Graduate student instructors and part-time faculty have always played a crucial role in the creation and maintenance of the vibrant learning community that is CHID. In recognition of this, the CHID Collaborative Learning and Interdisciplinary Pedagogy (CLIP) Fellows Program was created to support their participation in innovative, collaborative teaching and research that incorporates faculty, graduate students, and undergraduate students in a diverse learning community organized around a central theme. The 2015-2016 academic year will be its inaugural year.
Drs. Nancy White, Kathryn Gillespie, and David Giles are the first CHID CLIP Fellows—their appointments will run through the academic years 2015-2016 and 2016-2017. Through the CLIP program, these three instructors will teach two classes per year and engage in extracurricular activities focused on the theme of “Food, Environmental, and Multispecies Justice.”
In these classes, students will think critically and carefully about how capitalism, racism, sexism, classism, and ecological degradation are (re)produced in society through food and our relationships with animals and the environment. Students will critique the global agricultural industrial complex, animal slaughterhouses, extractive practices like fracking and mining, and other violent agricultural and environmental practices. They will also examine resistance movements and struggles for justice, and evaluate whether they serve to perpetuate the existing system, suggest modest reform, or open pathways for radical systems transformation. They will study food and environmental justice issues at various scales, from the individual human and animal body and local Seattle-based organizations, to U.S. national policies and discourses and the global corporate food regime and resistance movements. Students will engage with literature and film, examine and articulate their own personal ethics and politics, and participate in and reflect on on-the-ground activism and alternatives.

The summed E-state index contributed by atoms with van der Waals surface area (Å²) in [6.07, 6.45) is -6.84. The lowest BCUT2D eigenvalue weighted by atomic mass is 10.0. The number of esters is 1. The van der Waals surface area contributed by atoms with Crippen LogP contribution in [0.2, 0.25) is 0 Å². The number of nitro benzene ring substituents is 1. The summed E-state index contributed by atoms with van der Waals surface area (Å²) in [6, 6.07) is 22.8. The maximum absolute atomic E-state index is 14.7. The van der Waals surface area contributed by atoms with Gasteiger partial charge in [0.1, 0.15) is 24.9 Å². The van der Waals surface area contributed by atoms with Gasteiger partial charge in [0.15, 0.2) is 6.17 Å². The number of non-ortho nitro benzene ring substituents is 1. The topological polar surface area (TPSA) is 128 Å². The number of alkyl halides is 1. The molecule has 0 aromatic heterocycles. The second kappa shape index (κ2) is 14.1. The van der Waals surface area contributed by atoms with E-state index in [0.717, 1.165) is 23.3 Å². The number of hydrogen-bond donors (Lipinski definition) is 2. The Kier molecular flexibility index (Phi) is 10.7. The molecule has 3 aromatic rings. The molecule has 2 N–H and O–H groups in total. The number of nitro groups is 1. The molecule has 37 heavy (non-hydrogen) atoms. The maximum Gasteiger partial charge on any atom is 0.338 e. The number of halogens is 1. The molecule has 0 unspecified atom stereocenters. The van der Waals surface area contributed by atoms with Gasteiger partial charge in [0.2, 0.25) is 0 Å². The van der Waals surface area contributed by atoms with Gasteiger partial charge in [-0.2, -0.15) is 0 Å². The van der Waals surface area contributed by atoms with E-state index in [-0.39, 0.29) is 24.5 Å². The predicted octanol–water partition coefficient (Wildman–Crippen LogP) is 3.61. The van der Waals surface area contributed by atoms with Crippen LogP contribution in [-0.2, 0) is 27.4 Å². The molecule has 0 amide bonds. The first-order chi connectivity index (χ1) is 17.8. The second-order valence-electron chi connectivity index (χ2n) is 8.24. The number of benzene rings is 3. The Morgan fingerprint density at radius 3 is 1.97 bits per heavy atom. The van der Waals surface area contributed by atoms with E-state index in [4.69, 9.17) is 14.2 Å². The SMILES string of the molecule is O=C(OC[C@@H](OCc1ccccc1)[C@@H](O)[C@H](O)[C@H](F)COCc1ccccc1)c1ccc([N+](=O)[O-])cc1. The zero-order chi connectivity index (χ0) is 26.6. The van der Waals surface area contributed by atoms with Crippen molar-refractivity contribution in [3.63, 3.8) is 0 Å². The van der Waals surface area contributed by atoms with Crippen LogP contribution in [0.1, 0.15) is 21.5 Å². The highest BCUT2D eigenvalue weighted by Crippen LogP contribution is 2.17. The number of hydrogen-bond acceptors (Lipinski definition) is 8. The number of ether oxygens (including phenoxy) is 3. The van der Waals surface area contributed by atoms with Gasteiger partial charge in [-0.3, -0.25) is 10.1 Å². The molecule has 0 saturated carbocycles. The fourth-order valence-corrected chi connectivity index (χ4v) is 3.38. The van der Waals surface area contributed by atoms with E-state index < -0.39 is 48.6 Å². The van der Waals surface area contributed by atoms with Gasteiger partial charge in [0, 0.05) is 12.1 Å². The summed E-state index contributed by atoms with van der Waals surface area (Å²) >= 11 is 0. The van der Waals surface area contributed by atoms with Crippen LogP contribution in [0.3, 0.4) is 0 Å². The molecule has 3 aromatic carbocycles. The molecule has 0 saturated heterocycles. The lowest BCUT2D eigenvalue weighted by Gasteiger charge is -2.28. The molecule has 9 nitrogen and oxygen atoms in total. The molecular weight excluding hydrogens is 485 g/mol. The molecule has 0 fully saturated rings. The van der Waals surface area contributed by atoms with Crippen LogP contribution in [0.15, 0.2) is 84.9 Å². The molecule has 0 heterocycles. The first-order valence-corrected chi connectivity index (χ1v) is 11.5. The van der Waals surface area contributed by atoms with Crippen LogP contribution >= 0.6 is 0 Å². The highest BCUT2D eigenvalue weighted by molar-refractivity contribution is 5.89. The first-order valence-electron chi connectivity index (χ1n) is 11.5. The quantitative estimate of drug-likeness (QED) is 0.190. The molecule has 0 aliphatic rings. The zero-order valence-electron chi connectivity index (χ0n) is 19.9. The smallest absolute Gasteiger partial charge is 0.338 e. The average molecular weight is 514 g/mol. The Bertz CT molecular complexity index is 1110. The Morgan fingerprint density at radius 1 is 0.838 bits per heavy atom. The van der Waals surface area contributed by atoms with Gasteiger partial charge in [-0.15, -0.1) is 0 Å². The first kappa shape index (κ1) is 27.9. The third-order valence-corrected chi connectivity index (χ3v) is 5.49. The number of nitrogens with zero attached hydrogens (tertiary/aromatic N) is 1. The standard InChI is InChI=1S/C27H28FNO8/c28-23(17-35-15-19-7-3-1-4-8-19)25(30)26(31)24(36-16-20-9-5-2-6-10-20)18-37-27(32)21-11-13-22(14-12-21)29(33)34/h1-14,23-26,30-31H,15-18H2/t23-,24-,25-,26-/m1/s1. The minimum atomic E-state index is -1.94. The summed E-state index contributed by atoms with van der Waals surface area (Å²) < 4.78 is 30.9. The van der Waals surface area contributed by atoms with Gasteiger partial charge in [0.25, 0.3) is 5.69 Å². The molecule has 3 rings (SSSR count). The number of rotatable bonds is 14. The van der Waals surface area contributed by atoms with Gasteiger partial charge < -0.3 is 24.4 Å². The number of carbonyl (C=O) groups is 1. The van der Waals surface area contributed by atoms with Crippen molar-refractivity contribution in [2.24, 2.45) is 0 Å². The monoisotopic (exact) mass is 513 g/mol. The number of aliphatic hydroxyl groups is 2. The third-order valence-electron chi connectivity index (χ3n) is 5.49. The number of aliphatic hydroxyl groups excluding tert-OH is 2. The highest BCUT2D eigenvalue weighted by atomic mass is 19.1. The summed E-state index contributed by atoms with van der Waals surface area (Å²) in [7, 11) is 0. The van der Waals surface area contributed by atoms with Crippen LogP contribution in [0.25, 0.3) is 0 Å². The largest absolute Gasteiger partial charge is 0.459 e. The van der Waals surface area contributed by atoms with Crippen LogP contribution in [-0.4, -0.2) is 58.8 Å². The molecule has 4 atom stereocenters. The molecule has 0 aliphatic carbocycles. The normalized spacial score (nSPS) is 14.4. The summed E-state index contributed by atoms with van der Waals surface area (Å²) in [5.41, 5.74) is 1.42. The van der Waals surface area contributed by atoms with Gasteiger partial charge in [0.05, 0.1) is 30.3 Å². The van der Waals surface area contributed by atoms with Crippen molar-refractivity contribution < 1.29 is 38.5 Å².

The 2015-2016 CLIP courses will be the following:
- CHID 250: Exploring Human and Nonhuman Animal Bodies in Literature and Film (with Nancy White & Katie Gillespie)
- CHID 480: Life in Excess: Waste, Want, and the Politics of Surplus (David Giles)
- CHID 250: Animals, Environment, Food and Justice (Katie Gillespie)
- CHID 250 Eating in the City: Food, Ethics, and the Urban Environment (David Giles)
- CHID 490: Food for Thought (Nancy White)
About the Fellows:
David Giles’ research experience includes five years of ethnographic participant-observation in Seattle, San Francisco, New York, Melbourne (Australia), and smaller North American cities, with chapters of Food Not Bombs—a globalised movement of autonomous groups that scavenge, glean, or dumpster-dive for food discarded by local markets, distribute it freely in public places, and in the process contest local geographies of homelessness and disparity. This research reflects his commitments to an anthropology that is both public and politically-engaged. His teaching interests have included the Political Economy of Homelessness, Urban Studies, Protest, the History of Liberal Political Philosophy, Post-Colonial Studies, Existentialism, and the Anthropology of Popular Culture. He has also studied and performed extensively within a range of musical traditions, including free jazz, ska, and punk rock. And he is an avid fan of the television show Doctor Who.
Kathryn (Katie) Gillespie (PhD, Geography UW) is a part-time lecturer at UW in Geography, Honors and CHID. Her work explores geographies of food and agriculture and structures of power and privilege related to nonhuman animal lives, bodies and deaths. She is working on a book, The Cow with Ear Tag #1389 [under contract with University of Chicago Press], about the lives of cows in dairy production in the Pacific Northwestern United States. She is co-editor of Critical Animal Geographies [Routledge, 2015] and Economies of Death [Routledge, 2015].
Nancy C. White’s research and scholarship focus on new media, cinema studies, popular culture, textual theory, and classics. She received a Doctor of Philosophy in Comparative Literature and Textual Studies in 2011 from the University of Washington, along with Doctoral Certification in the Cinema and Media Studies Program and the Program in Theory and Criticism. Dr. White has taught English, Comparative Literature, Film, Comparative History of Ideas, and Classics courses, both at the University of Washington in Seattle and at Hunter College in New York on topics such as comics, food, mythology, the undead, and detective fiction, amongst others.